Liverpool vs. Manchester United: Racism Reignites Reds Rivalry

Ravit AnandContributor IIIFebruary 13, 2012

MANCHESTER, ENGLAND - FEBRUARY 11:  Patrice Evra of Manchester United celebrates victory as he walks off with Luis Suarez of Liverpool during the Barclays Premier League match between Manchester United and Liverpool at Old Trafford on February 11, 2012 in Manchester, England.  (Photo by Shaun Botterill/Getty Images)
Shaun Botterill/Getty Images

Very few will argue that racism has no place in life, let alone football. Yet as the great Bill Shankley famously stated: “Some people believe football is a matter of life and death. I can assure you it is much, much more important than that.”

There are times when circumstances occur when a game of football pales into insignificance and the more important things in life come to the forefront of people’s minds. Such is football, such is the integral part it plays as a global sport, that it carries a heavy burden of expectation.

The recent racism row involving Manchester United’s Patrice Evra and Liverpool’s Luis Suarez, along with John Terry’s alleged racist remarks toward Anton Ferdinand, have brought about a scrutiny upon football of what many believed to have been a thing of the past.

No one can deny that the racist remark uttered by Suarez toward Evra in the league meeting at Anfield earlier this season has left a bitter taste in the mouth of fans of the beautiful game. It has given Manchester United fans ammunition to voice volatile taunts to their fierce rivals.

Meanwhile, Liverpool supporters have been placed in an uneasy and awkward position by their club.

The relationship between the two clubs has been fierce and competitive since Alex Ferguson pledged to knock Liverpool off their perch. Several years and countless trophies later, Ferguson’s promise has been fulfilled.

His promise has seen United surpass Liverpool’s 18 league titles almost effortlessly during the Premier League era.

MANCHESTER, ENGLAND - FEBRUARY 11:  Sir Alex Ferguson, manager of Manchester United shakes hands with Kenny Dalglish, manager of Liverpool after the Barclays Premier League match between Manchester United and Liverpool at Old Trafford on February 11, 2012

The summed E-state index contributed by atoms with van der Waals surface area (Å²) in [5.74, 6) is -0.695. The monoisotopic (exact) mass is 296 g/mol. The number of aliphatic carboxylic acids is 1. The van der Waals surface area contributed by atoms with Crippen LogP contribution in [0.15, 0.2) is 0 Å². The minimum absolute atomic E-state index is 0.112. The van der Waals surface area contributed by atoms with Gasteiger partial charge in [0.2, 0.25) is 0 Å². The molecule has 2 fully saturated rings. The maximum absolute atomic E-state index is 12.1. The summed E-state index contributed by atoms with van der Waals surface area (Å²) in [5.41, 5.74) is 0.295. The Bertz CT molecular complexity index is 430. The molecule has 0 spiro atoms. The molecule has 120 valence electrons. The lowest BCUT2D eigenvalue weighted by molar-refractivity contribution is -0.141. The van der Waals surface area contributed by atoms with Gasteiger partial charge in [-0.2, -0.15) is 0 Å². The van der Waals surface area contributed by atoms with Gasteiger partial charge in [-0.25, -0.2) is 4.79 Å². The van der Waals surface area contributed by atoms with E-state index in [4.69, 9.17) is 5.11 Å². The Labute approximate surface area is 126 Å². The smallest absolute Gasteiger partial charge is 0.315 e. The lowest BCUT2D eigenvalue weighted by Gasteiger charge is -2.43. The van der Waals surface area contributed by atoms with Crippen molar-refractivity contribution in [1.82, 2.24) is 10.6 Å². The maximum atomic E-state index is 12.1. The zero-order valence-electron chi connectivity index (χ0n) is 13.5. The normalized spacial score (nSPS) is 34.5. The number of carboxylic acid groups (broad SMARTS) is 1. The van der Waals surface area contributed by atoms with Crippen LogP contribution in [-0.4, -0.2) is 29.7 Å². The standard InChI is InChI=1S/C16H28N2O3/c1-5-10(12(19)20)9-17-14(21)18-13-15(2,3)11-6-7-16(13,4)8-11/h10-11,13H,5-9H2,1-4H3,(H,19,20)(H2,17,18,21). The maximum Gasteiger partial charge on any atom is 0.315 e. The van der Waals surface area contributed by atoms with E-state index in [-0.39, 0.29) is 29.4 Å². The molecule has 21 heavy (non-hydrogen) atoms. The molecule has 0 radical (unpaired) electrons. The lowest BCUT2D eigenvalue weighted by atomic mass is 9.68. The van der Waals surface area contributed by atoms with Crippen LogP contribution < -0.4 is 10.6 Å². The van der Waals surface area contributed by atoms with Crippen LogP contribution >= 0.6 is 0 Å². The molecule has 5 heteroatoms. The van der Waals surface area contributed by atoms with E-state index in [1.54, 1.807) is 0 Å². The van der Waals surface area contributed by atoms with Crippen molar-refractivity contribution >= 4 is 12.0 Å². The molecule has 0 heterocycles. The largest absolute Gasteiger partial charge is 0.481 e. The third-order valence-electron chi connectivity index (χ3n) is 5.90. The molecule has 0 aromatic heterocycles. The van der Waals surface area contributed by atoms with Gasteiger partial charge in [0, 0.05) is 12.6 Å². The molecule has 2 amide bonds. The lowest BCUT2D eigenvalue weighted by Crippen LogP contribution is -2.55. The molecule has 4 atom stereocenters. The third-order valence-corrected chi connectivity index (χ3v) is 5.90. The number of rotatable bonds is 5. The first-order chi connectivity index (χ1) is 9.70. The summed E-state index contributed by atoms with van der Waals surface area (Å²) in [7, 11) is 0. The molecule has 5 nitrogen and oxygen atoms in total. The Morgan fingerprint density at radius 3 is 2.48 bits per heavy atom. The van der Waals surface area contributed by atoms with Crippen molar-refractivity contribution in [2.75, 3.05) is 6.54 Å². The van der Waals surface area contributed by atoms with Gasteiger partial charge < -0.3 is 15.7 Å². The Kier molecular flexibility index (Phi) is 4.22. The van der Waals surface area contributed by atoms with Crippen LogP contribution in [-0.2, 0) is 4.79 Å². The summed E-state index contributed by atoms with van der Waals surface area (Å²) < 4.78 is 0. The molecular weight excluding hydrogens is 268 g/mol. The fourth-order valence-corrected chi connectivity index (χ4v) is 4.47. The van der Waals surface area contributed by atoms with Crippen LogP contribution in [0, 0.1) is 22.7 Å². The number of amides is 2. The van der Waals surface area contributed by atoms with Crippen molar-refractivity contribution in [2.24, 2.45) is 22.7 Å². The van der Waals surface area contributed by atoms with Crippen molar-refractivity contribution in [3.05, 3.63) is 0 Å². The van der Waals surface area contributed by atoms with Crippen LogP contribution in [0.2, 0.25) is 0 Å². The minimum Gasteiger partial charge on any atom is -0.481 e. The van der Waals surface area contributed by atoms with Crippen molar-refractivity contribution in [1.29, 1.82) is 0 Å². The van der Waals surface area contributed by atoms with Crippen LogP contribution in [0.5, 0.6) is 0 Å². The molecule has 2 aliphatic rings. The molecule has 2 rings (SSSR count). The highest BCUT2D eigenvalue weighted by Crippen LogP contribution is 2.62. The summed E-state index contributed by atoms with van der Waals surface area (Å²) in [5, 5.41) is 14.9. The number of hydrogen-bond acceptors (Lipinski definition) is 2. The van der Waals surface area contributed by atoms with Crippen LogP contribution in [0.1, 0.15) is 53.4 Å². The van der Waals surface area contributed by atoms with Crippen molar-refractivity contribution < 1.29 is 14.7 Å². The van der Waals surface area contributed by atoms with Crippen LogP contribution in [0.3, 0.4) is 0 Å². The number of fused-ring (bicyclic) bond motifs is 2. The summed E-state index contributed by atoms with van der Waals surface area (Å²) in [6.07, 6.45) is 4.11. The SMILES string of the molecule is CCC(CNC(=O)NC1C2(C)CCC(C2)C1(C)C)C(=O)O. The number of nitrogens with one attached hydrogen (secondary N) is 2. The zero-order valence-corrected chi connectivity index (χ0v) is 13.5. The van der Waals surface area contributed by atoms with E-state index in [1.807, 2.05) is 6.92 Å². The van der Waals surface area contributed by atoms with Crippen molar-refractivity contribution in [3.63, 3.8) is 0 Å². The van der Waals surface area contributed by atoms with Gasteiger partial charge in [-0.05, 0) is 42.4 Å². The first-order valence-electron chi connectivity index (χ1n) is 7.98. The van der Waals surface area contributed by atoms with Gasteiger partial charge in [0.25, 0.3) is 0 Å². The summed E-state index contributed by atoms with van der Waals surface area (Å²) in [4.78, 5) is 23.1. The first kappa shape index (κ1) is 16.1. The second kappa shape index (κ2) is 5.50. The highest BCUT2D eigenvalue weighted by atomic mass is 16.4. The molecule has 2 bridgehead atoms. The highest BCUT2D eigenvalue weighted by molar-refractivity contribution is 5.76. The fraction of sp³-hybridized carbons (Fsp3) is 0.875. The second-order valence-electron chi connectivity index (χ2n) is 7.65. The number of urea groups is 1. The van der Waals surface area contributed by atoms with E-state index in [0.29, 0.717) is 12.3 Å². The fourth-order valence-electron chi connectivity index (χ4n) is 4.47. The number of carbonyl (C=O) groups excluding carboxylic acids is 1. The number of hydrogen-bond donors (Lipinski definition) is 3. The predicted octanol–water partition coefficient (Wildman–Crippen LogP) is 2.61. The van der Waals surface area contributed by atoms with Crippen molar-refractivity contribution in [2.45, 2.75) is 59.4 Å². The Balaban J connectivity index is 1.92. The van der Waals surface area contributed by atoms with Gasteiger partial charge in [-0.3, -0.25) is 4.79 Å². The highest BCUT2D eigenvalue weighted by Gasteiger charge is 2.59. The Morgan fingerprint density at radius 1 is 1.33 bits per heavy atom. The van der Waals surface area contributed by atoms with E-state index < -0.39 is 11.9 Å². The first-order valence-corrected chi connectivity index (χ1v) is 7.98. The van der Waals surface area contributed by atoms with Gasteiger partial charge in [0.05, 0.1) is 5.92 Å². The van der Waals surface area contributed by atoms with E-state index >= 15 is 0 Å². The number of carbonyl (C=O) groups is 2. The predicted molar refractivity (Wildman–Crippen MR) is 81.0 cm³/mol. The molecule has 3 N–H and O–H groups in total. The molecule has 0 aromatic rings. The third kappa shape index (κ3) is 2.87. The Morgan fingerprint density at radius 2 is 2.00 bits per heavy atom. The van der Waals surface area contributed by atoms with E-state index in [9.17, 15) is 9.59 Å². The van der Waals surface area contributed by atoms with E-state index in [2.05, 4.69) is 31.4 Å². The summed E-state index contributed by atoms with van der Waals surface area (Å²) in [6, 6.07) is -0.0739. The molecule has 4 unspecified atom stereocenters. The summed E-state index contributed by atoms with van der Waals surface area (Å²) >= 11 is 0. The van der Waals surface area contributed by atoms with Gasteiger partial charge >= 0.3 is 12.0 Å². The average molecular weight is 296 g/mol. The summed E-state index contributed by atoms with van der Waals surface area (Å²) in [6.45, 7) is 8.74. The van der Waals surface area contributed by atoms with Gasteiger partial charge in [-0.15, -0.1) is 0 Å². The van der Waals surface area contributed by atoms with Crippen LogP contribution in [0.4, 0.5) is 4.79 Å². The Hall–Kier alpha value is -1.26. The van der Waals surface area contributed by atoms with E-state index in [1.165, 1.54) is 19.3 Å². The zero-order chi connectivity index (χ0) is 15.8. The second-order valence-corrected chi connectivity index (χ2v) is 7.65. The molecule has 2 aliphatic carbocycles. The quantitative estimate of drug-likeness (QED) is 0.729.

Shaun Botterill/Getty Images

The closest the Reds have come to toppling their Manchester rivals was in 2009, when Rafael Benitez guided Liverpool to second in the league, finishing four points behind Ferguson’s champions. That year aside, of which the Anfield side lost only twice in the league, United have continually come out on top of their rivals to the point where competition between the two has been difficult to suggest.

While Alex Ferguson was taking United to Champions League finals, Liverpool have recently found themselves in Europe’s second-rate competition or out of Europe altogether.

Perhaps the relationship between both clubs has no longer been of competition, rather of pity—to the extent that Ferguson put his arm around Arsene Wenger after humbling his young Arsenal side to an 8-2 mauling at Old Trafford.

The gulf between where Arsenal now consider themselves to be and where United are is apparent for all to see. And with Arsenal arguably in better stead than Kenny Dalglish’s Liverpool, what does that say for the relationship between the most successful clubs in English history?

While no one can condone that Suarez has done—be it the racist remark or be it the refusal of a hand shake—it has merely reignited the flame between the two clubs. As United did all those years ago, Liverpool fans look over at their rivals in envy. It may have gotten to a stage where United looked back with pity.

There is no love lost between the two sets of supporters, the passion demonstrated both at home and away matches reinforces this.

The words and actions of Suarez has divided the two cities more than usual, to the point where it now boils over to the players onto the pitch. You do not need a looking glass to foresee that the war between the two clubs will take on a new edge. Albeit an unsanitary one.

The free speech curse that is social networking will ensure this. Footballers and fans colliding on Twitter will only heighten the passion of both players and supporters come match day.

The route and stance that both clubs chose to take on the matter, whether right or wrong, has backed fans into respective corners to fight for their club.

As Dalglish has reiterated, “banter” between the two sets of fans is what is expected. Booing Patrice Evra at Anfield and giving Suarez the same treatment at Old Trafford could become a ritual over the coming seasons.

For that’s what fans pay money to see. Passion, not racism.